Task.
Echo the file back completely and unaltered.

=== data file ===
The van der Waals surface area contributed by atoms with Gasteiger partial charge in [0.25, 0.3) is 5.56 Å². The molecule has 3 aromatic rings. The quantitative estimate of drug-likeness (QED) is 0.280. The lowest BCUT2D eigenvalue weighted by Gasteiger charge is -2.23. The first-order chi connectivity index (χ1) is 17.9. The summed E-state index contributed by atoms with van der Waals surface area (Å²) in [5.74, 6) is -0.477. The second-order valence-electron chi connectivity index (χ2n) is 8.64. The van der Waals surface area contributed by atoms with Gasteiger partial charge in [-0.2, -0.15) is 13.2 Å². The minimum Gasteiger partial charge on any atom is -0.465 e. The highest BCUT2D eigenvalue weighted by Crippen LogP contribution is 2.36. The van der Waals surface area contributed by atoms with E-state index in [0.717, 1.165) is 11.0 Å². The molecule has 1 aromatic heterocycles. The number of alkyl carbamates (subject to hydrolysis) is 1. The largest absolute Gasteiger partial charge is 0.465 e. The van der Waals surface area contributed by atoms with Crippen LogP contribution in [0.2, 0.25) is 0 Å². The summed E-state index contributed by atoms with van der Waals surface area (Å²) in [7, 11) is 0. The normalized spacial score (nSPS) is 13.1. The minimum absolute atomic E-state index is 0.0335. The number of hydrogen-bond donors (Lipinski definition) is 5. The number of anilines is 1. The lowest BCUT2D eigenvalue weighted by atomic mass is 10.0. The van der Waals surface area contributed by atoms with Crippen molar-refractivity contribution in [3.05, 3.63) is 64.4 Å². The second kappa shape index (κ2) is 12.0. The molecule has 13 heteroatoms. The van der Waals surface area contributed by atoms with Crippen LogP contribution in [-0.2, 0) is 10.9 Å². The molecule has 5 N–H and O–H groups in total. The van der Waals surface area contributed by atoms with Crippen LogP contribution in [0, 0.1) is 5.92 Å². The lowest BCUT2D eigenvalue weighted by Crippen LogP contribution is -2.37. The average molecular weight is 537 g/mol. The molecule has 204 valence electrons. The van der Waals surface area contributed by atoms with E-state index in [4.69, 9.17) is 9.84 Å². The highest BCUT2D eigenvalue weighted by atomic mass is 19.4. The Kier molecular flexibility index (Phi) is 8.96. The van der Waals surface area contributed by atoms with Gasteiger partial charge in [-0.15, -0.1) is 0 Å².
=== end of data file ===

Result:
The van der Waals surface area contributed by atoms with Gasteiger partial charge in [0.25, 0.3) is 5.56 Å². The molecule has 3 aromatic rings. The quantitative estimate of drug-likeness (QED) is 0.280. The lowest BCUT2D eigenvalue weighted by Gasteiger charge is -2.23. The first-order chi connectivity index (χ1) is 17.9. The summed E-state index contributed by atoms with van der Waals surface area (Å²) in [5.74, 6) is -0.477. The second-order valence-electron chi connectivity index (χ2n) is 8.64. The van der Waals surface area contributed by atoms with Gasteiger partial charge in [-0.2, -0.15) is 13.2 Å². The minimum Gasteiger partial charge on any atom is -0.465 e. The highest BCUT2D eigenvalue weighted by Crippen LogP contribution is 2.36. The van der Waals surface area contributed by atoms with E-state index in [0.717, 1.165) is 11.0 Å². The molecule has 1 aromatic heterocycles. The number of alkyl carbamates (subject to hydrolysis) is 1. The largest absolute Gasteiger partial charge is 0.465 e. The van der Waals surface area contributed by atoms with Crippen LogP contribution in [0.2, 0.25) is 0 Å². The summed E-state index contributed by atoms with van der Waals surface area (Å²) in [7, 11) is 0. The normalized spacial score (nSPS) is 13.1. The minimum absolute atomic E-state index is 0.0335. The number of hydrogen-bond donors (Lipinski definition) is 5. The number of anilines is 1. The lowest BCUT2D eigenvalue weighted by atomic mass is 10.0. The van der Waals surface area contributed by atoms with Crippen molar-refractivity contribution in [3.05, 3.63) is 64.4 Å². The second kappa shape index (κ2) is 12.0. The molecule has 13 heteroatoms. The van der Waals surface area contributed by atoms with Crippen LogP contribution in [-0.2, 0) is 10.9 Å². The molecule has 5 N–H and O–H groups in total. The van der Waals surface area contributed by atoms with Crippen LogP contribution in [0, 0.1) is 5.92 Å². The lowest BCUT2D eigenvalue weighted by Crippen LogP contribution is -2.37. The average molecular weight is 537 g/mol. The molecule has 204 valence electrons. The van der Waals surface area contributed by atoms with E-state index in [4.69, 9.17) is 9.84 Å². The highest BCUT2D eigenvalue weighted by atomic mass is 19.4. The Kier molecular flexibility index (Phi) is 8.96. The van der Waals surface area contributed by atoms with Gasteiger partial charge in [-0.15, -0.1) is 0 Å².